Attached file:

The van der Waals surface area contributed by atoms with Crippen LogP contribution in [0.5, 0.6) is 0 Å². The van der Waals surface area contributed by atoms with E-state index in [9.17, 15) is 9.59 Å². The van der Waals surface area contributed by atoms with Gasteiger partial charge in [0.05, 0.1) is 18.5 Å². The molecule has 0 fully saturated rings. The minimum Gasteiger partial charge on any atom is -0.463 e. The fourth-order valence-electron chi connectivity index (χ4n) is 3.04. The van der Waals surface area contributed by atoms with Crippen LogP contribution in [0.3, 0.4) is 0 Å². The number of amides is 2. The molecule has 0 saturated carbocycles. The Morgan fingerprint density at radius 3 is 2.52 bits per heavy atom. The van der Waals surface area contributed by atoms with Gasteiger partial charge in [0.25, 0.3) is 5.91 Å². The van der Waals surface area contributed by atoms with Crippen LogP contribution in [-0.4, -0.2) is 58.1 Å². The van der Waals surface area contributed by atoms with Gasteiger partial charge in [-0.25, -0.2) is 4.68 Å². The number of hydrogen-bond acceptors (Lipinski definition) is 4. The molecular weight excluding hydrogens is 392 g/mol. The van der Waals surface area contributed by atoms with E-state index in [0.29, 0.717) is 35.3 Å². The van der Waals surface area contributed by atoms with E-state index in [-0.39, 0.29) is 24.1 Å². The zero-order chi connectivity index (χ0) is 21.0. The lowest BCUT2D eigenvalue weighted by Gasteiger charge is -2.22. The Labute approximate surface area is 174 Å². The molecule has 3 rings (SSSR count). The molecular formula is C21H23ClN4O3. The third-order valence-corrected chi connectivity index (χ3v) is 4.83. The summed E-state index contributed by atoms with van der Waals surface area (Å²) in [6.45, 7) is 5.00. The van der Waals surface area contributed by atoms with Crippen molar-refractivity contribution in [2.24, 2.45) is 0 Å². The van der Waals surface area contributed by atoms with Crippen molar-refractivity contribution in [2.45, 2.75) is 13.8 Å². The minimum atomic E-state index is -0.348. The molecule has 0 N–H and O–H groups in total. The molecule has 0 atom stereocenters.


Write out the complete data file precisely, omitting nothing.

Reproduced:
The van der Waals surface area contributed by atoms with Crippen LogP contribution in [0.5, 0.6) is 0 Å². The van der Waals surface area contributed by atoms with E-state index in [9.17, 15) is 9.59 Å². The van der Waals surface area contributed by atoms with Gasteiger partial charge in [0.05, 0.1) is 18.5 Å². The molecule has 0 fully saturated rings. The minimum Gasteiger partial charge on any atom is -0.463 e. The fourth-order valence-electron chi connectivity index (χ4n) is 3.04. The van der Waals surface area contributed by atoms with Crippen LogP contribution in [0.3, 0.4) is 0 Å². The number of amides is 2. The molecule has 0 saturated carbocycles. The Morgan fingerprint density at radius 3 is 2.52 bits per heavy atom. The van der Waals surface area contributed by atoms with Gasteiger partial charge in [0.25, 0.3) is 5.91 Å². The van der Waals surface area contributed by atoms with Crippen LogP contribution in [-0.4, -0.2) is 58.1 Å². The van der Waals surface area contributed by atoms with Gasteiger partial charge in [-0.25, -0.2) is 4.68 Å². The number of hydrogen-bond acceptors (Lipinski definition) is 4. The molecular weight excluding hydrogens is 392 g/mol. The van der Waals surface area contributed by atoms with E-state index in [0.29, 0.717) is 35.3 Å². The van der Waals surface area contributed by atoms with E-state index in [-0.39, 0.29) is 24.1 Å². The zero-order chi connectivity index (χ0) is 21.0. The lowest BCUT2D eigenvalue weighted by Gasteiger charge is -2.22. The Labute approximate surface area is 174 Å². The molecule has 3 rings (SSSR count). The molecular formula is C21H23ClN4O3. The third-order valence-corrected chi connectivity index (χ3v) is 4.83. The summed E-state index contributed by atoms with van der Waals surface area (Å²) in [6.45, 7) is 5.00. The van der Waals surface area contributed by atoms with Crippen molar-refractivity contribution in [2.24, 2.45) is 0 Å². The van der Waals surface area contributed by atoms with Crippen molar-refractivity contribution in [2.45, 2.75) is 13.8 Å². The minimum atomic E-state index is -0.348. The molecule has 0 N–H and O–H groups in total. The molecule has 0 atom stereocenters.